• Proposal wants learners to proceed to secondary school without examinations.
• Primary schools also expected to host Junior secondary.
Learners will no longer need KCPE exams to proceed to secondary schools in the next five year if a proposal before the Education ministry is adopted.
However, the proposal maintains a two-tier national examination but at advanced stages of grade 9 an equivalent of Form one and grade 12 an equivalent of Form Four in the current setting.
The government agency tasked with curriculum development, Kenya Institute of Curriculum Development has made a bold proposal seeking to have KCPE eliminated under the new curriculum.
KICD director Julius Jwan was not reachable for comment. Calls to his phone were unanswered.
The proposal has already been sent to to the Education Cabinet Secretary George Magoha.
The new curriculum 2-6-6-3 will gradually phase out the old system 8-4-4 that lays more emphasis on examinations, ushering in a new dawn on teaching and learning.
It is currently under implementation in pre-primary and lower primary classes one two and three. If the proposal is approved, it means the current class four students will be the last cohort to undertake KCPE.
The proposal will see primary schools only depend on Continuous Assessment Tests in testing learners understanding at the school level rather than a hurdle to enable them to move to the next level.
The new arrangement is expected to conform to the government agenda of 100 per cent transition by ensuring all learners in primary school will automatically get to secondary school.
Further, the proposal wants, the three classes in junior secondary school are accommodated in primary schools.
This means a learner transiting to secondary school proceed to the same primary school they were in but with a different twist that will entail a different uniform colour and trousers instead of shorts.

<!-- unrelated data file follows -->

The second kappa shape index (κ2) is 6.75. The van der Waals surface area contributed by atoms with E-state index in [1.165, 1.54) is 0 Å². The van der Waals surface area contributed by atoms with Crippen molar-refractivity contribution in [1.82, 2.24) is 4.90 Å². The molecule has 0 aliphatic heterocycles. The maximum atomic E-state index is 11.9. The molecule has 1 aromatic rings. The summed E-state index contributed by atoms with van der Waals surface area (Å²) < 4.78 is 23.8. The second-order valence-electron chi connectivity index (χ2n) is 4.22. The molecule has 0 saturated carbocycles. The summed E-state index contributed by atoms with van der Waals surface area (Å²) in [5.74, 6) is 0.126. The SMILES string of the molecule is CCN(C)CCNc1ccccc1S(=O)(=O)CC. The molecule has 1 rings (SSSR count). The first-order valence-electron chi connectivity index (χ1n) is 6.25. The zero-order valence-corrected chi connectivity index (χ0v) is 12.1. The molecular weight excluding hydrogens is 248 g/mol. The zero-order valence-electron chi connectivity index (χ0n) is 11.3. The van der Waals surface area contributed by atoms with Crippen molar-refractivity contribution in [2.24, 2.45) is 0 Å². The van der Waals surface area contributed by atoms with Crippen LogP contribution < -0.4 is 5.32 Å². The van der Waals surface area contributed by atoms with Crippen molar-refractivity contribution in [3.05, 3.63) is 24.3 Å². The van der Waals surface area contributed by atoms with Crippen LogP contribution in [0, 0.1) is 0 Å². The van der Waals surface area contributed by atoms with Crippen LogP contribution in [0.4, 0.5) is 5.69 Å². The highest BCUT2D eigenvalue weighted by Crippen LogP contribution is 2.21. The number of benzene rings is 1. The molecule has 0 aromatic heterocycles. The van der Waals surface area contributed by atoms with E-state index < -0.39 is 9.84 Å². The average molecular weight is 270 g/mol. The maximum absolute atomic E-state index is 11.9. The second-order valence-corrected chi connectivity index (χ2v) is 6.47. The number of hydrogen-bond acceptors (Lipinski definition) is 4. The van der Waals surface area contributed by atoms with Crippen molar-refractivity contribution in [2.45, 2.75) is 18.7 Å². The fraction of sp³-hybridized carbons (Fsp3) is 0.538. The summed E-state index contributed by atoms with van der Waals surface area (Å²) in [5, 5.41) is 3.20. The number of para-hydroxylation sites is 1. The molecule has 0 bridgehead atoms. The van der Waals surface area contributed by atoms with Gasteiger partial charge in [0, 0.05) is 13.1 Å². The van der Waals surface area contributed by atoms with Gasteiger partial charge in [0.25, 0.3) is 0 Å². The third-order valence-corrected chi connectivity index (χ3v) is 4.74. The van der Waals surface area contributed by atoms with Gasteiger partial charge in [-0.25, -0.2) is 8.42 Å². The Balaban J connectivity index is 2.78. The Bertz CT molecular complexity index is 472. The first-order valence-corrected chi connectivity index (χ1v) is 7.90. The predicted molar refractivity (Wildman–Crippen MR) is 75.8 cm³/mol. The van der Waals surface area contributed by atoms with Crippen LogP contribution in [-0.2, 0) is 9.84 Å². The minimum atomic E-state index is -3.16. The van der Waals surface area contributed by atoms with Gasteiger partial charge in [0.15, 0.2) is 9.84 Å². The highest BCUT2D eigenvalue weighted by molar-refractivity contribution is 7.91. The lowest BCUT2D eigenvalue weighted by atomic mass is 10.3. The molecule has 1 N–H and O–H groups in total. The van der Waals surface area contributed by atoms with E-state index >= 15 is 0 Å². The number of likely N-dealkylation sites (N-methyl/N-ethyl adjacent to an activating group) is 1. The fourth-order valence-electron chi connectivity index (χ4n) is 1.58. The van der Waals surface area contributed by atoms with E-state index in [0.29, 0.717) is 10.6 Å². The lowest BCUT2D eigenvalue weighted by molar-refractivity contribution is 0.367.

This is similar to the previous arrangement where O levels and A levels were accommodated in the same institutions.
If adopted, the proposal will be in support of a previous proposal by former education Cabinet Secretary late Mutula Kilonzo in 2013 that called for the abolition of KCPE exams.
Mutula said he supported suggestions that pupils be allowed to transit to Form Four without being eliminated through KCPE at a tender age.
“The pupils cannot use the KCPE certificates for anything because they are still too young. I support those calling for the abolition of KCPE,” Kilonzo said.
During the 2017 campaigns, the National Super Alliance led by former Prime Minister Raila Odinga promised to abolish KCPE exams to allow all learners transit to secondary school.
Meanwhile, some 91,320 teachers will today begin training for the new curriculum. A document seen by the Star yesterday showed the government has set aside Sh500 million for the exercise.
It will entail training of 68,490 teachers, 3 teachers per school -one in lower primary, two in grade four and 22,830 head teachers.
The training is set to run for a week and will focus on the assessment of learners and the use of ICT in teaching.